There are growing pains for new teams, and that should be expected with the new owners entering next year. 23XI Racing and Trackhouse Racing have shown flashes of speed while remaining largely inconsistent. Bubba Wallace was in the mix to win the Daytona 500 before a pit road problem, then struggled for a while until scoring five top 15s in the last eight races. Daniel Suarez’s year has had higher highs but also lower lows, leading 58 laps at Bristol but finishing worse than 30th five times.
— FOX: NASCAR (@NASCARONFOX) March 29, 2021
This is another topic to keep an eye on in 2022 with multiple new teams entering the sport. Trackhouse and Kaulig Racing will both have two full-time cars. 23XI could add a second team while Roush Fenway Racing is adding a new owner in Keselowski. GMS Racing is hoping to run Cup racing, too with other new owners on the horizon. Next season could be even more chaotic with all this new blood.
Paint scheme of the season (so far)
This is honestly the toughest section for me. As a huge paint scheme fanatic, I always love writing this section each week. Looking back at some of the designs this season brought back a lot of great sights. In the end, I was able to narrow it down to three choices: Bowman’s Ally Neon Lights car from Nashville, Keselowski’s Freightliner car from New Hampshire and Byron’s Axalta rainbow car.
The winner of those three? Bowman. Look at this beauty:
— Ally Racing (@allyracing) June 20, 2021
Better than last year?
Last year, the first 22 races saw 10 different winners. Hamlin and Harvick won 11 of the 22 races, including three of four entering race 23. There were some really strong races, notably at Bristol (Elliott-Logano late wreck for the lead), Darlington (Elliott-Busch late wreck for second) and Talladega (Blaney wins on chaotic dash to the line). The story of the first 22 races in 2020, though, was the pandemic. COVID-19 forced a two-month layoff, causing frequent doubleheaders and weeknight races when NASCAR returned. It was hectic, but really fun after the tough times everyone went through.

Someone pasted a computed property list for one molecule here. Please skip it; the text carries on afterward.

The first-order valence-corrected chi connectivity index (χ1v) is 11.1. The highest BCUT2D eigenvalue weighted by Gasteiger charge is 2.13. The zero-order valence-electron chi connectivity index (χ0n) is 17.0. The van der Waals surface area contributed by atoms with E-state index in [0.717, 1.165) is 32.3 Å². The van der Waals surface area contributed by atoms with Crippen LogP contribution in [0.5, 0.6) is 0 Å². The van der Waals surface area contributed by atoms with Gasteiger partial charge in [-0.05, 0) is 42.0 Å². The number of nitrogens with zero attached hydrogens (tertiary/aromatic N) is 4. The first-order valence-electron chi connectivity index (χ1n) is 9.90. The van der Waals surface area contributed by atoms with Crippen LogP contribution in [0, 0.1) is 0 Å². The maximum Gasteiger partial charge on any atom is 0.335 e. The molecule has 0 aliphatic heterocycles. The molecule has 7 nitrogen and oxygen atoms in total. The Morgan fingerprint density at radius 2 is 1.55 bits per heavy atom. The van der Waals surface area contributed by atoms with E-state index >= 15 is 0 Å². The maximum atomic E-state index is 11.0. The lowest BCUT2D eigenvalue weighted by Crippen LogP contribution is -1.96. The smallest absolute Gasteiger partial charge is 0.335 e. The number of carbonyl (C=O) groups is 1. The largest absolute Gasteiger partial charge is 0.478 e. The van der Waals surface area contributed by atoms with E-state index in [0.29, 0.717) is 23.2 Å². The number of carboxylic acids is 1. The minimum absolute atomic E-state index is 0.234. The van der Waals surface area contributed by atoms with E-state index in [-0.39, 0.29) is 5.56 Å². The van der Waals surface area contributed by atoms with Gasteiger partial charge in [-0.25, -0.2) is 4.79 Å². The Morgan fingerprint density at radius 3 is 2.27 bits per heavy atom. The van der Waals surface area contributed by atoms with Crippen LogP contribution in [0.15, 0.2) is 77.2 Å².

This year, there have been 13 winners through 22 races. While it looked like Larson might never lose at times, he has “only” four wins — less than Harvick (6) and Hamlin (5) at this point last year. The unexpectedness of Hendrick taking over for a stretch of race, combined with the wild winners in McDowell and Almirola have made this season great. The usual suspects are still getting their wins (sans Hamlin and Harvick) but the underdogs are showing up too. I’ll give 2021 the slight edge thus far, but it’ll need an exciting conclusion to finish better than 2020.
The playoff field appeared to be locked in before Almirola’s stunning victory at New Hampshire. Now, potentially two or more drivers outside the top 16 in points will crash the playoff party.
Hamlin — winless and still not locked in — leads Larson in the overall standings by 13 points. Larson (32 earned playoff points), Truex (19), Bowman (15), Kyle Busch (14), Elliott (11), Blaney (9), Byron (8), Logano (8), Kurt Busch (8), Keselowski (7), Bell (5), McDowell (5) and Almirola (5) are all essentially locked in with wins (the final three could be bumped if there are more surprise winners).
The final two playoff spots currently belong to Harvick (+82 on the bubble) and Tyler Reddick (+5). Austin Dillon (-5) is the first driver out, as his season was noticeably hurt following Almirola’s win.
Here’s a look at the full standings with just four regular season races left.
— XFɪʟᴇ345 (@XFile345) July 19, 2021
The two-week break for the Tokyo Olympics is finally over, as NASCAR gears up for the final 14 races of the season. The Cup Series returns on Sunday (Aug. 8) and will run for 14 straight weeks to close the year. After not running at Watkins Glen in 2020 due to the COVID-19 pandemic, racing returns to New York with the Go Bowling at the Glen this Sunday (Aug. 8) at 3 p.m. ET on NBC Sports Network.